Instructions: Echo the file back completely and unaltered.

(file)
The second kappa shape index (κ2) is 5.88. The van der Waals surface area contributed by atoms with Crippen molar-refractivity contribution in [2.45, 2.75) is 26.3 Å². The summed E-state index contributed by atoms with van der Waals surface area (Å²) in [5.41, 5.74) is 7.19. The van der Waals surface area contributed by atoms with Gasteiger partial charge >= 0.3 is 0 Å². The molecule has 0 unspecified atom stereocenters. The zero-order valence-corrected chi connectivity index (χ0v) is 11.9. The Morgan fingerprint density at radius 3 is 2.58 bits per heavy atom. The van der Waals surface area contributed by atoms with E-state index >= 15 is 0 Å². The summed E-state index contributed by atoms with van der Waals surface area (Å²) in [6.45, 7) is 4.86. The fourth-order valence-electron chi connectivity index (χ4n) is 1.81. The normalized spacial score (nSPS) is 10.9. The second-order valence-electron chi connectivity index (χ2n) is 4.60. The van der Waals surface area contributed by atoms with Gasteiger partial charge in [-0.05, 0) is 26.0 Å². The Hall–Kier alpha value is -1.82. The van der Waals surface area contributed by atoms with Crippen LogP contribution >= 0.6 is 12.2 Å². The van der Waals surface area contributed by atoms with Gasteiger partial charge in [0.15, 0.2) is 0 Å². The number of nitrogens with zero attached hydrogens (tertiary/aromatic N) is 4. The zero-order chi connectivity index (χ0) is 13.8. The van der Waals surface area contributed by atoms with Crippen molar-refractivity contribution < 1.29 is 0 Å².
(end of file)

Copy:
The second kappa shape index (κ2) is 5.88. The van der Waals surface area contributed by atoms with Crippen molar-refractivity contribution in [2.45, 2.75) is 26.3 Å². The summed E-state index contributed by atoms with van der Waals surface area (Å²) in [5.41, 5.74) is 7.19. The van der Waals surface area contributed by atoms with Gasteiger partial charge >= 0.3 is 0 Å². The molecule has 0 unspecified atom stereocenters. The zero-order valence-corrected chi connectivity index (χ0v) is 11.9. The Morgan fingerprint density at radius 3 is 2.58 bits per heavy atom. The van der Waals surface area contributed by atoms with E-state index >= 15 is 0 Å². The summed E-state index contributed by atoms with van der Waals surface area (Å²) in [6.45, 7) is 4.86. The fourth-order valence-electron chi connectivity index (χ4n) is 1.81. The normalized spacial score (nSPS) is 10.9. The second-order valence-electron chi connectivity index (χ2n) is 4.60. The van der Waals surface area contributed by atoms with Gasteiger partial charge in [-0.05, 0) is 26.0 Å². The Hall–Kier alpha value is -1.82. The van der Waals surface area contributed by atoms with Crippen LogP contribution >= 0.6 is 12.2 Å². The van der Waals surface area contributed by atoms with Gasteiger partial charge in [0.15, 0.2) is 0 Å². The number of nitrogens with zero attached hydrogens (tertiary/aromatic N) is 4. The zero-order chi connectivity index (χ0) is 13.8. The van der Waals surface area contributed by atoms with Crippen molar-refractivity contribution < 1.29 is 0 Å².